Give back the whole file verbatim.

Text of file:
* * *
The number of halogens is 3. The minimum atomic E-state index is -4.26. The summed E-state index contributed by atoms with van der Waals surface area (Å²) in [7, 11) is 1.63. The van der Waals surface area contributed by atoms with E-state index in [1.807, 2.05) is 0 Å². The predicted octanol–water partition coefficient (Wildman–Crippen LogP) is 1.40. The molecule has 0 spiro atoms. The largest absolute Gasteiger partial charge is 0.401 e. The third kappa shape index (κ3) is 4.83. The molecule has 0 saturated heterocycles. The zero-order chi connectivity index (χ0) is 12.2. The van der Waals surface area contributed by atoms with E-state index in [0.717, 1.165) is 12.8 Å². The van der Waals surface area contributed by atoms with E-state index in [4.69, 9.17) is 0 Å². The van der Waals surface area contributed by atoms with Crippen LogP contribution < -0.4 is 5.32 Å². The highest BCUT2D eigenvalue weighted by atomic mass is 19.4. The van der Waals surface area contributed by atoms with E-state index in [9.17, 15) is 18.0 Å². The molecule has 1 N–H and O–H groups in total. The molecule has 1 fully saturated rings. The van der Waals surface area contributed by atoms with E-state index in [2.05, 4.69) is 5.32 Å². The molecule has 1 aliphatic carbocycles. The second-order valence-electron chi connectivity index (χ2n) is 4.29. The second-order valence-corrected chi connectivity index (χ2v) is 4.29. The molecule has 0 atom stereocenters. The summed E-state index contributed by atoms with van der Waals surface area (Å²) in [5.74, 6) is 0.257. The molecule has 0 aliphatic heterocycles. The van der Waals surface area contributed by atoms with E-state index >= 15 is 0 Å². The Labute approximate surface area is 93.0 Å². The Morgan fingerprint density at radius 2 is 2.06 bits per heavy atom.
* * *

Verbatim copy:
The number of halogens is 3. The minimum atomic E-state index is -4.26. The summed E-state index contributed by atoms with van der Waals surface area (Å²) in [7, 11) is 1.63. The van der Waals surface area contributed by atoms with E-state index in [1.807, 2.05) is 0 Å². The predicted octanol–water partition coefficient (Wildman–Crippen LogP) is 1.40. The molecule has 0 spiro atoms. The largest absolute Gasteiger partial charge is 0.401 e. The third kappa shape index (κ3) is 4.83. The molecule has 0 saturated heterocycles. The zero-order chi connectivity index (χ0) is 12.2. The van der Waals surface area contributed by atoms with E-state index in [0.717, 1.165) is 12.8 Å². The van der Waals surface area contributed by atoms with E-state index in [4.69, 9.17) is 0 Å². The van der Waals surface area contributed by atoms with Crippen LogP contribution < -0.4 is 5.32 Å². The highest BCUT2D eigenvalue weighted by atomic mass is 19.4. The van der Waals surface area contributed by atoms with E-state index in [9.17, 15) is 18.0 Å². The molecule has 1 N–H and O–H groups in total. The molecule has 1 fully saturated rings. The van der Waals surface area contributed by atoms with E-state index in [2.05, 4.69) is 5.32 Å². The molecule has 1 aliphatic carbocycles. The second-order valence-electron chi connectivity index (χ2n) is 4.29. The second-order valence-corrected chi connectivity index (χ2v) is 4.29. The molecule has 0 atom stereocenters. The summed E-state index contributed by atoms with van der Waals surface area (Å²) in [5.74, 6) is 0.257. The molecule has 0 aliphatic heterocycles. The van der Waals surface area contributed by atoms with E-state index >= 15 is 0 Å². The Labute approximate surface area is 93.0 Å². The Morgan fingerprint density at radius 2 is 2.06 bits per heavy atom.